1-2 ounces full-bodied rum (“full bodied” is a kindness in the case of the rum widely available at the time)
4 ounces hot water or hot tea
1 teaspoon sugar (sugar meant loaf sugar in colonial times and contained a lot more molasses so a lot more flavor)
Splash lemon juice
Freshly grated nutmeg (optional)
In a mug or stem glass, mix the rum with the remaining ingredients and stir.
Originally made with rye whisky, Manhattans today usually are made with bourbon. But premium rye whiskey brands are making a comeback. Traditionally, Angostura bitters is dashed into this iconic 19th-century American classic. I offer a variation with my pimiento bitters to add a deeper allspice note.
2 ounces bourbon
¾ ounce sweet vermouth
½ ounce dry vermouth
2 dashes Dale DeGroff’s pimiento bitters™
Marinated cocktail cherry
Pour all ingredients over ice in a mixing glass and stir. Strain into a chilled cocktail glass. Garnish with cherry. Note: If you prefer a dry Manhattan, use dry vermouth and garnish with lemon peel.
Blood and Sand
“Blood and Sand,” the silent movie starring Rudolph Valentino, came out in 1922. The cocktail of the same name was created for the release of the movie. This forgotten classic is enjoying a revival.
¾ ounce Scotch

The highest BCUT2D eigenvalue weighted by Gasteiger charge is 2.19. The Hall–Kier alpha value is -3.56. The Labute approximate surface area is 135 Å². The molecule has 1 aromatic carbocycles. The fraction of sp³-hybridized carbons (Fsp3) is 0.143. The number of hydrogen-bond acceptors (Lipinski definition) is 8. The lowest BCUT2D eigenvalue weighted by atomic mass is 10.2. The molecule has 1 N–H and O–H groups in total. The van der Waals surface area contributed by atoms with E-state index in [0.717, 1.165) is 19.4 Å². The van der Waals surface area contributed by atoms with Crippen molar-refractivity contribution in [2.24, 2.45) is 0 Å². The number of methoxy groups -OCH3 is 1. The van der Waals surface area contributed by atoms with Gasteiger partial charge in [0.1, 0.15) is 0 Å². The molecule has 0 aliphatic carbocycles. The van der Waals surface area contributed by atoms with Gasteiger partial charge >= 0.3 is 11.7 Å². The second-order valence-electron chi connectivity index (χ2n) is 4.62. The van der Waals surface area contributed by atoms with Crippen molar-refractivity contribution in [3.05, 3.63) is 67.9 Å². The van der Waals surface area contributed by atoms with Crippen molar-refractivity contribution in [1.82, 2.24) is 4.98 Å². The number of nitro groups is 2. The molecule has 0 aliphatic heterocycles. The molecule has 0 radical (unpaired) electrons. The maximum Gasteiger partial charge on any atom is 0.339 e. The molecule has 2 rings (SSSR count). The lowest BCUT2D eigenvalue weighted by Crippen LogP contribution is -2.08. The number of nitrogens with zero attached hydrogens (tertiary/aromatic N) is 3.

¾ ounce cherry brandy (such as Cherry Heering)
¾ ounce sweet vermouth
¾ ounce fresh orange juice
In a shaker, combine Scotch, cherry brandy, sweet vermouth and orange juice. Shake with ice and strain into a chilled coupe glass. Garnish with orange peel.
Hot Buttered Rum
In colonial America, northern winters were very cold. This drink would be mixed while a hot poker with a little ball at the end was placed in the hot fire. When the drink was ready, the ball end of the hot poker was put into the goblet.
1 ounce dark rum
1 ounce light rum
Pat or teaspoon of compound butter*
½ ounce simple syrup
Hot water or hot apple cider
In a goblet glass, mix all ingredients and stir a few times to melt the butter. Garnish with cinnamon stick.
*Bring a pound of butter to room temperature to soften. Mix 1/4 teaspoon each of ground cinnamon, clove, nutmeg and allspice into the butter along with 2 ounces of maple syrup. Mix well and place a teaspoon in each drink.